Like many of you during lockdown, I’ve invaded my bookshelves to reread or finish reading books that have accumulated dust. Among these I uncovered a couple biographies. I had started reading Deidre Bair’s highly acclaimed biography of Simone de Beauvoir some twenty-five years ago when it first came out, but for some reason, I had abandoned it before the part where Simone meets Jean Paul Sartre. I’m past that part now and realise that this is a worthwhile read, especially since the author interviewed her subject on several occasions, something historical biographers can only dream of. Some of the best books I’ve read on the life of Shakespeare have been more about the socio-cultural and political context of the time than on the bard himself (such as works by Anthony Holden and James Shapiro).
For me, the gems of these lockdown biographies can be found in biographical essays. I’ve recently read, from one of the musty half-read books on my shelves, an essay by Clive James on Mark Twain’s life as a journalist. Here you have the highly quotable James writing about the highly quotable Twain. Example:
‘Every subsequent American humour writer writes in the range of tones established by Twain. When Thurber says of his fellow economics student the football player Bolenciecwcz that ‘while he was not dumber than an ox he was not any smarter,’ he is in touch with Twain.’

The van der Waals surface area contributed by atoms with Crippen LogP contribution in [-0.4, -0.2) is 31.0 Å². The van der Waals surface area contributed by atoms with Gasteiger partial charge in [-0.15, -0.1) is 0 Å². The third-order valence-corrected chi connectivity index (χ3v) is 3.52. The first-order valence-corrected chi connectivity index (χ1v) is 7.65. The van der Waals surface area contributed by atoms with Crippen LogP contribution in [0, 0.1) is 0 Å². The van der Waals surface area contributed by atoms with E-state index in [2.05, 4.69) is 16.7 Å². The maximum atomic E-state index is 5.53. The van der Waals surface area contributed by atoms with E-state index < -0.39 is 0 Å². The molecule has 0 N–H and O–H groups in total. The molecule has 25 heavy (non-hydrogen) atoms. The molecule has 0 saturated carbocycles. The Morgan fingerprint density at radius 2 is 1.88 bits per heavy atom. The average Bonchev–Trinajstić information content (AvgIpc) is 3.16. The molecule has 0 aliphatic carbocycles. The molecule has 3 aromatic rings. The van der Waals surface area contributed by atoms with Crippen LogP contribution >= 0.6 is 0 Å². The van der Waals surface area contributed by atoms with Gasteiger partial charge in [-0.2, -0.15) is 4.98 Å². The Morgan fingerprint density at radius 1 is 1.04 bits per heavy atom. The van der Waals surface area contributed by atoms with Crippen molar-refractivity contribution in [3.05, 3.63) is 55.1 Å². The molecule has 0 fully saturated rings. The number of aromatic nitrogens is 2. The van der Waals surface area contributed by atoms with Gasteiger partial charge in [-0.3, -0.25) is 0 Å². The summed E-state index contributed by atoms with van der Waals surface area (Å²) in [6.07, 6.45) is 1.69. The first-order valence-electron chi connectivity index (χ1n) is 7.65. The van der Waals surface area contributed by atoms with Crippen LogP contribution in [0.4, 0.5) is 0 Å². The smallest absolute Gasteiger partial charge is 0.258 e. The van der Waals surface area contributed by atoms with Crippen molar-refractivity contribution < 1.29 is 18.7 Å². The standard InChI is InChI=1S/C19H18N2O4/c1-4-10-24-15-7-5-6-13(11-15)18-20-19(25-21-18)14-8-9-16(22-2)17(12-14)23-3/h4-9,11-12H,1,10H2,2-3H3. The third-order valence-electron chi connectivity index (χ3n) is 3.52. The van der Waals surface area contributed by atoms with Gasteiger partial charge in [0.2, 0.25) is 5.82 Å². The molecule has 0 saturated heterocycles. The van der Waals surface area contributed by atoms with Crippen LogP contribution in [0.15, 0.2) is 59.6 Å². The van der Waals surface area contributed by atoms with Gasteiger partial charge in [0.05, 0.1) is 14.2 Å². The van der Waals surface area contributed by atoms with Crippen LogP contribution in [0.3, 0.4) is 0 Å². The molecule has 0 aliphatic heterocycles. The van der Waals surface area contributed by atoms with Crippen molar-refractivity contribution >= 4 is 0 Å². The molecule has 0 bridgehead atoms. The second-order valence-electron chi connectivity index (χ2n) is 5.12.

Another biographical essay that’s come my way during the lockdown is from the New Yorker. Vinson Cunningham’s essay on playwright Lorraine Hansberry, best-known for writing ‘A Raisin in the Sun,’ reflects on Hansberry’s life as a writer and political thinker, mixing biographical details with her writing output. Cunningham explains that when Hansberry discovered playwriting, ‘The theatre, with its urge to make the interior visible, and to force contradictions through the refiner’s fire of confrontation, was a perfect vehicle for her to develop both her politics and her art.’
Perhaps in their brevity, these essays have benefitted from needing to focus on one aspect or a certain time period of a person’s life. An issue I have with book-length biography and many a bio-pic is that they can suffer on trying to cover the full life, even the dull patches of childhood, in desperate attempts to explain how the notable person became notable. Clunky writing ensues.
When it comes to biographies, I’ve only dabbled in the essay form myself, including ‘Virginia Wolfe’s Teeth’ and an essay-type piece on C.S. Peirce for the Literary Encyclopedia. Even if the end product was small, writing such pieces was enlightening and gratifying. Despite having garnered no inspiration whatsoever from the lockdown itself, at least the circumstances have led to these stimulating pieces that make me want to pursue the biographical essay again.
Dear Reader, keep reading and stay safe.